Description : On June 27, 1844, a mob stormed the jail in the dusty frontier town of Carthage, Illinois. Clamorous and angry, they were hunting down a man they saw as a grave threat to their otherwise quiet lives: the founding prophet of Mormonism, Joseph Smith. They wanted blood. At thirty-nine years old, Smith had already lived an outsized life. In addition to starting his own religion and creating his own “Golden Bible”—the Book of Mormon—he had worked as a water-dowser and treasure hunter. He'd led his people to Ohio, then Missouri, then Illinois, where he founded a city larger than fledgling Chicago. He was running for president. And, secretly, he had married more than thirty women. In American Crucifixion, Alex Beam tells how Smith went from charismatic leader to public enemy: How his most seismic revelation—the doctrine of polygamy—created a rift among his people; how that schism turned to violence; and how, ultimately, Smith could not escape the consequences of his ambition and pride. Mormonism is America's largest and most enduring native religion, and the “martyrdom” of Joseph Smith is one of its transformational events. Smith's brutal assassination propelled the Mormons to colonize the American West and claim their place in the mainstream of American history. American Crucifixion is a gripping story of scandal and violence, with deep roots in our national identity.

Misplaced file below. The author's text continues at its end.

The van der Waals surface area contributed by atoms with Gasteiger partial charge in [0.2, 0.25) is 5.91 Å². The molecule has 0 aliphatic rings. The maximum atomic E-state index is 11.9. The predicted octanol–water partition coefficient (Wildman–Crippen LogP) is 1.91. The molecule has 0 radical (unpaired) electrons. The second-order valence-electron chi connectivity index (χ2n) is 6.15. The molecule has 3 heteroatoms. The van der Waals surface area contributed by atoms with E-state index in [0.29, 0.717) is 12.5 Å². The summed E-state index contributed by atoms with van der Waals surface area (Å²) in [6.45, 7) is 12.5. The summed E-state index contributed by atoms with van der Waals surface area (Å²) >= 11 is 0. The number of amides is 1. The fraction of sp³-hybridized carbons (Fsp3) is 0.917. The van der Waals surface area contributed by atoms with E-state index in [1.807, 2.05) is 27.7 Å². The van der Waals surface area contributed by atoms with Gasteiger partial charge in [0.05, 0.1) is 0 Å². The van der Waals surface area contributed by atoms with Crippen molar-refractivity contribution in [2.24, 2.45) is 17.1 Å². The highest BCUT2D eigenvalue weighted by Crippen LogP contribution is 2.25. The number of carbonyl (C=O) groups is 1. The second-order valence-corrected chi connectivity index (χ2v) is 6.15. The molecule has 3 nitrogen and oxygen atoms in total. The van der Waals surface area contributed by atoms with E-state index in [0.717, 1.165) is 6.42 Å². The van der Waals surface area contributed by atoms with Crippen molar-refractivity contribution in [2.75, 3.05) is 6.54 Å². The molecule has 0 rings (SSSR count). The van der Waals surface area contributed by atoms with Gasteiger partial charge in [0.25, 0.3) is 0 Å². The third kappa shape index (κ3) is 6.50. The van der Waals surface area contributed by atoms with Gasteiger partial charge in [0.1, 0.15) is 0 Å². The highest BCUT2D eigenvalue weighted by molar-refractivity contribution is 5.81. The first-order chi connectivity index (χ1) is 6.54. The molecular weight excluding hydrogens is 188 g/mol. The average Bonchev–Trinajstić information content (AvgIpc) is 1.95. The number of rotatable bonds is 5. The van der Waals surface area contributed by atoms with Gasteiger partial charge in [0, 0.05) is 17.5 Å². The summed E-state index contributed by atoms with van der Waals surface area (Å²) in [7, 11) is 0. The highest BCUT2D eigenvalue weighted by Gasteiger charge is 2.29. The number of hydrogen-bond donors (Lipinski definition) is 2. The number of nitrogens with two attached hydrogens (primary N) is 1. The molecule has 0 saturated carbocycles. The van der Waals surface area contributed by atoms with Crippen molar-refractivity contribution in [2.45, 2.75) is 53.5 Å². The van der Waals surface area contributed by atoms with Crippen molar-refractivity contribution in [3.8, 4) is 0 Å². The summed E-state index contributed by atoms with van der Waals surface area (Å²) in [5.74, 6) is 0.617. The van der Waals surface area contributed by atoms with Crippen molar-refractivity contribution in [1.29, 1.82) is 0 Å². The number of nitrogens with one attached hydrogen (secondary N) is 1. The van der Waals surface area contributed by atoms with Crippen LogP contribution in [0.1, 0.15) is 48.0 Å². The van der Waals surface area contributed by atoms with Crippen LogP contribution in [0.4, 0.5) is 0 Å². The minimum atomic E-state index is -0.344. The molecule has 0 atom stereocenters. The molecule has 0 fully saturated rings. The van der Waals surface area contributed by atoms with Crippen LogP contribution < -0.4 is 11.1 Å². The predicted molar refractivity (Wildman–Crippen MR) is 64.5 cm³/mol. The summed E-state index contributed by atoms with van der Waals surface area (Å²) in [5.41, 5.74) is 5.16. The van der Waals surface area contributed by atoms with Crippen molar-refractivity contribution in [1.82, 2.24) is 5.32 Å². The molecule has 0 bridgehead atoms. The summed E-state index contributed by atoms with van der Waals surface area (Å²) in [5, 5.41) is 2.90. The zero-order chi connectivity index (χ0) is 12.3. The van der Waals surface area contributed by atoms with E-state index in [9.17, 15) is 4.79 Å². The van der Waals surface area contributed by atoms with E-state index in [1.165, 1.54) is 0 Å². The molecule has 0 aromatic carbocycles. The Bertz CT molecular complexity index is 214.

Description : "A fascinating book and a pleasure to read.... Full of interesting details and insights." --Gideon Rachman, Financial Times As the twenty-first century dawns, China stands at a crossroads. The largest and most populous country on earth and currently the world's second biggest economy, China has recently reclaimed its historic place at the center of global affairs after decades of internal chaos and disastrous foreign relations. But even as China tentatively reengages with the outside world, the contradictions of its development risks pushing it back into an era of insularity and instability--a regression that, as China's recent history shows, would have serious implications for all other nations. In Restless Empire, award-winning historian Odd Arne Westad traces China's complex foreign affairs over the past 250 years, identifying the forces that will determine the country's path in the decades to come. Since the height of the Qing Empire in the eighteenth century, China's interactions--and confrontations--with foreign powers have caused its worldview to fluctuate wildly between extremes of dominance and subjugation, emulation and defiance. From the invasion of Burma in the 1760s to the Boxer Rebellion in the early 20th century to the 2001 standoff over a downed U.S. spy plane, many of these encounters have left Chinese with a lingering sense of humiliation and resentment, and inflamed their notions of justice, hierarchy, and Chinese centrality in world affairs. Recently, China's rising influence on the world stage has shown what the country stands to gain from international cooperation and openness. But as Westad shows, the nation's success will ultimately hinge on its ability to engage with potential international partners while simultaneously safeguarding its own strength and stability. An in-depth study by one of our most respected authorities on international relations and contemporary East Asian history, Restless Empire is essential reading for anyone wishing to understand the recent past and probable future of this dynamic and complex nation.